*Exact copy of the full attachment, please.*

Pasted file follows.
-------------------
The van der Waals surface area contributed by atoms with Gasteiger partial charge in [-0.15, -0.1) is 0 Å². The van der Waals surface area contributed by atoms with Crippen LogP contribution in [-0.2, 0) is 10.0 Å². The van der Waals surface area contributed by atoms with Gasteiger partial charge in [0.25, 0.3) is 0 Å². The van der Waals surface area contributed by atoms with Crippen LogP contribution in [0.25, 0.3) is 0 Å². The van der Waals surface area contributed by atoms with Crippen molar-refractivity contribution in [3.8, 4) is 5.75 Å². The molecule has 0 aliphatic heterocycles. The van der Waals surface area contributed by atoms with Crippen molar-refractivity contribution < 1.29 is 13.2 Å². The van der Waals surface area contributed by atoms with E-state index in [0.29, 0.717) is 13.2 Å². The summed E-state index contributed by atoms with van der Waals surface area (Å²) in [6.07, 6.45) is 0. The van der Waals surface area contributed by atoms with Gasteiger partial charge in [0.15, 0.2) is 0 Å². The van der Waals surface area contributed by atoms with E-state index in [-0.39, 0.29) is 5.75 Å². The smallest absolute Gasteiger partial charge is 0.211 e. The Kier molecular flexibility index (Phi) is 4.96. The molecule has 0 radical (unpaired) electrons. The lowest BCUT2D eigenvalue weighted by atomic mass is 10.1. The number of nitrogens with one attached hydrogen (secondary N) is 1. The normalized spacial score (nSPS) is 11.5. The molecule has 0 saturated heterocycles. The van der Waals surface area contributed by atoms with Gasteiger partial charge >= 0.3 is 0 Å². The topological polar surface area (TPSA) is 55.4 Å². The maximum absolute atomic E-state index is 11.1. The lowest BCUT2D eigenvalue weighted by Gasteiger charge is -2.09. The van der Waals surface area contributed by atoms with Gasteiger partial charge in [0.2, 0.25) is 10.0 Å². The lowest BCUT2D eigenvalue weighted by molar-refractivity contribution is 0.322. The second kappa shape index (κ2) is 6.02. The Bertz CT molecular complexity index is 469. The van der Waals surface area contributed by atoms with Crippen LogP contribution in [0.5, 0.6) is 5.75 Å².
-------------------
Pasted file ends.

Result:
The van der Waals surface area contributed by atoms with Gasteiger partial charge in [-0.15, -0.1) is 0 Å². The van der Waals surface area contributed by atoms with Crippen LogP contribution in [-0.2, 0) is 10.0 Å². The van der Waals surface area contributed by atoms with Gasteiger partial charge in [0.25, 0.3) is 0 Å². The van der Waals surface area contributed by atoms with Crippen LogP contribution in [0.25, 0.3) is 0 Å². The van der Waals surface area contributed by atoms with Crippen molar-refractivity contribution in [3.8, 4) is 5.75 Å². The molecule has 0 aliphatic heterocycles. The van der Waals surface area contributed by atoms with Crippen molar-refractivity contribution < 1.29 is 13.2 Å². The van der Waals surface area contributed by atoms with E-state index in [0.29, 0.717) is 13.2 Å². The summed E-state index contributed by atoms with van der Waals surface area (Å²) in [6.07, 6.45) is 0. The van der Waals surface area contributed by atoms with Gasteiger partial charge in [0.15, 0.2) is 0 Å². The van der Waals surface area contributed by atoms with E-state index in [-0.39, 0.29) is 5.75 Å². The smallest absolute Gasteiger partial charge is 0.211 e. The Kier molecular flexibility index (Phi) is 4.96. The molecule has 0 radical (unpaired) electrons. The lowest BCUT2D eigenvalue weighted by atomic mass is 10.1. The number of nitrogens with one attached hydrogen (secondary N) is 1. The normalized spacial score (nSPS) is 11.5. The molecule has 0 saturated heterocycles. The van der Waals surface area contributed by atoms with Gasteiger partial charge >= 0.3 is 0 Å². The topological polar surface area (TPSA) is 55.4 Å². The maximum absolute atomic E-state index is 11.1. The lowest BCUT2D eigenvalue weighted by Gasteiger charge is -2.09. The van der Waals surface area contributed by atoms with Gasteiger partial charge in [0.2, 0.25) is 10.0 Å². The lowest BCUT2D eigenvalue weighted by molar-refractivity contribution is 0.322. The second kappa shape index (κ2) is 6.02. The Bertz CT molecular complexity index is 469. The van der Waals surface area contributed by atoms with Crippen LogP contribution in [0.5, 0.6) is 5.75 Å².